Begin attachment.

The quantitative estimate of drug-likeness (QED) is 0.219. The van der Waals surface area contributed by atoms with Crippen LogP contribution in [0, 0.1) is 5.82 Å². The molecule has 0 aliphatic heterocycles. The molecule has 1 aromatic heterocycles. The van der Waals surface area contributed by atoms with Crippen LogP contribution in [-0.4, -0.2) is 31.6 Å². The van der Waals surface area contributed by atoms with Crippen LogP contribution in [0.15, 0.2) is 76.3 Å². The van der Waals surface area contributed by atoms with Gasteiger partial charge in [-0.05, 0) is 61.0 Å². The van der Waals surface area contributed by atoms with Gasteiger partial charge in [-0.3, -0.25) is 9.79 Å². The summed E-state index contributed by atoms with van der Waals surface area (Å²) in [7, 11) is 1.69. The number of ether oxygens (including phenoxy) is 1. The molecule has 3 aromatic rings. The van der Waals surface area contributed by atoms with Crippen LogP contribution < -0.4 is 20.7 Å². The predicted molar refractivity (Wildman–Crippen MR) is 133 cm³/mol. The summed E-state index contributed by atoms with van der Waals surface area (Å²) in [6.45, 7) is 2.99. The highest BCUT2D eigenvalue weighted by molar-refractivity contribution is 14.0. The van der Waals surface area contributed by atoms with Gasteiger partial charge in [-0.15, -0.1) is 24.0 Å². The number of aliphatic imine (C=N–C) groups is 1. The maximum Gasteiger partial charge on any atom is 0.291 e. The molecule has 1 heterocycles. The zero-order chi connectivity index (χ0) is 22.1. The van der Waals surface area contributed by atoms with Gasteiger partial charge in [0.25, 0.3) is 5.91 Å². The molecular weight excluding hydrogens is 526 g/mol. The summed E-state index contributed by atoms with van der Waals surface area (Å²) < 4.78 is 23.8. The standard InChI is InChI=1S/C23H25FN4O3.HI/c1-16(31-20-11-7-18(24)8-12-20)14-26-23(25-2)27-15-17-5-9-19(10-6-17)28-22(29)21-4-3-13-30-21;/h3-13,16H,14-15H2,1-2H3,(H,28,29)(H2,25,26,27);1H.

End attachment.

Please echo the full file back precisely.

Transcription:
The quantitative estimate of drug-likeness (QED) is 0.219. The van der Waals surface area contributed by atoms with Crippen LogP contribution in [0, 0.1) is 5.82 Å². The molecule has 0 aliphatic heterocycles. The molecule has 1 aromatic heterocycles. The van der Waals surface area contributed by atoms with Crippen LogP contribution in [-0.4, -0.2) is 31.6 Å². The van der Waals surface area contributed by atoms with Crippen LogP contribution in [0.15, 0.2) is 76.3 Å². The van der Waals surface area contributed by atoms with Gasteiger partial charge in [-0.05, 0) is 61.0 Å². The van der Waals surface area contributed by atoms with Gasteiger partial charge in [-0.3, -0.25) is 9.79 Å². The summed E-state index contributed by atoms with van der Waals surface area (Å²) in [7, 11) is 1.69. The number of ether oxygens (including phenoxy) is 1. The molecule has 3 aromatic rings. The van der Waals surface area contributed by atoms with Crippen LogP contribution < -0.4 is 20.7 Å². The predicted molar refractivity (Wildman–Crippen MR) is 133 cm³/mol. The summed E-state index contributed by atoms with van der Waals surface area (Å²) in [6.45, 7) is 2.99. The highest BCUT2D eigenvalue weighted by molar-refractivity contribution is 14.0. The van der Waals surface area contributed by atoms with Gasteiger partial charge in [-0.15, -0.1) is 24.0 Å². The number of aliphatic imine (C=N–C) groups is 1. The maximum Gasteiger partial charge on any atom is 0.291 e. The molecule has 1 heterocycles. The zero-order chi connectivity index (χ0) is 22.1. The van der Waals surface area contributed by atoms with Gasteiger partial charge in [0.25, 0.3) is 5.91 Å². The molecular weight excluding hydrogens is 526 g/mol. The summed E-state index contributed by atoms with van der Waals surface area (Å²) < 4.78 is 23.8. The standard InChI is InChI=1S/C23H25FN4O3.HI/c1-16(31-20-11-7-18(24)8-12-20)14-26-23(25-2)27-15-17-5-9-19(10-6-17)28-22(29)21-4-3-13-30-21;/h3-13,16H,14-15H2,1-2H3,(H,28,29)(H2,25,26,27);1H.